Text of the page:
Remove the laksa stalks, pull off the leaves and tear the leaves roughly into pieces. Sprinkle on to the gravy. Serve with steamed white rice.
Elizabeth says: “We use tamarind a lot in our cooking to get those sweet and sour notes. You can buy tamarind juice, or concentrate, but there’s nothing like squeezing and pressing your own juice from the seeds for maximum freshness.”
Makes about 500ml
- 3 tbsp (45g) tamarind pulp
- 500ml freshly boiled water
Add the tamarind pulp to the boiled water and leave to steep for 10 minutes.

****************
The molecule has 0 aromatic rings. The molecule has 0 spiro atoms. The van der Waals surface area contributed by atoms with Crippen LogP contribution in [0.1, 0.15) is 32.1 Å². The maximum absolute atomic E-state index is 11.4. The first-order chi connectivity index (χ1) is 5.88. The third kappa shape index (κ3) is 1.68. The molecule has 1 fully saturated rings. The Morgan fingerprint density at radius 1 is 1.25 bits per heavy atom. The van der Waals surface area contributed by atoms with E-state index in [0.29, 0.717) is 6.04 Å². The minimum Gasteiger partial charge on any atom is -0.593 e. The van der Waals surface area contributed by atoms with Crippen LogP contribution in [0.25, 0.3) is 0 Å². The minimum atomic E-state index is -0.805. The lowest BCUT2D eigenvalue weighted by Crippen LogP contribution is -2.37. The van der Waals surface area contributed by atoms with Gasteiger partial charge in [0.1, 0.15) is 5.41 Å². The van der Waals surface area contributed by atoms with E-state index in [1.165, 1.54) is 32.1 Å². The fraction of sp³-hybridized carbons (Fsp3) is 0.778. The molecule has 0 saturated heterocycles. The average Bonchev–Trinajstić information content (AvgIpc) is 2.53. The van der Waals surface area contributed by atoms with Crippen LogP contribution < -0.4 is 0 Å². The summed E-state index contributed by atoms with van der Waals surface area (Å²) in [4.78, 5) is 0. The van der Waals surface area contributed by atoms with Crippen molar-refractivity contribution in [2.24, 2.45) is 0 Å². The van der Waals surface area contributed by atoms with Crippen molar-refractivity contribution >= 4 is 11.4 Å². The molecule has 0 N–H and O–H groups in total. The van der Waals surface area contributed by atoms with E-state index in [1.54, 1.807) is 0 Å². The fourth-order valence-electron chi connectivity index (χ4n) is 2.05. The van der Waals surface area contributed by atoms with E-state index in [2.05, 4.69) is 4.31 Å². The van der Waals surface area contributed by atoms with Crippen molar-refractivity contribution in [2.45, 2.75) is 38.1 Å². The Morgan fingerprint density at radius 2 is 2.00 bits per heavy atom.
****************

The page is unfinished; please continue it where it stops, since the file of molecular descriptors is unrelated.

Strain the juice into a bowl, using the back of a spoon or ladle to press the juice through the sieve. Don’t forget to scrape the underside of the sieve to remove any sieved paste there and add it to the bowl.
The tamarind juice will keep in the fridge for 5 days.
For 625ml juice use 100g tamarind pulp and 625ml water.
Spicy green beans with chilli and garlic
Elizabeth says: “The traditional Nonya recipe for this dish calls for kangkong or water spinach. As here in England we do not usually have access to good-quality fresh Asian vegetables, I substitute French/green beans.
“Although I am fond of kangkong, I think this dish is actually better made with the beans because of their crunchy texture. It is also more affordable. If you want to make this vegetarian/vegan just omit the dried shrimps, belachan and pork floss.”
Serves 2 as a side dish
- 1 tbsp dried shrimps
- 6 dried red chillies
- 3 garlic cloves, peeled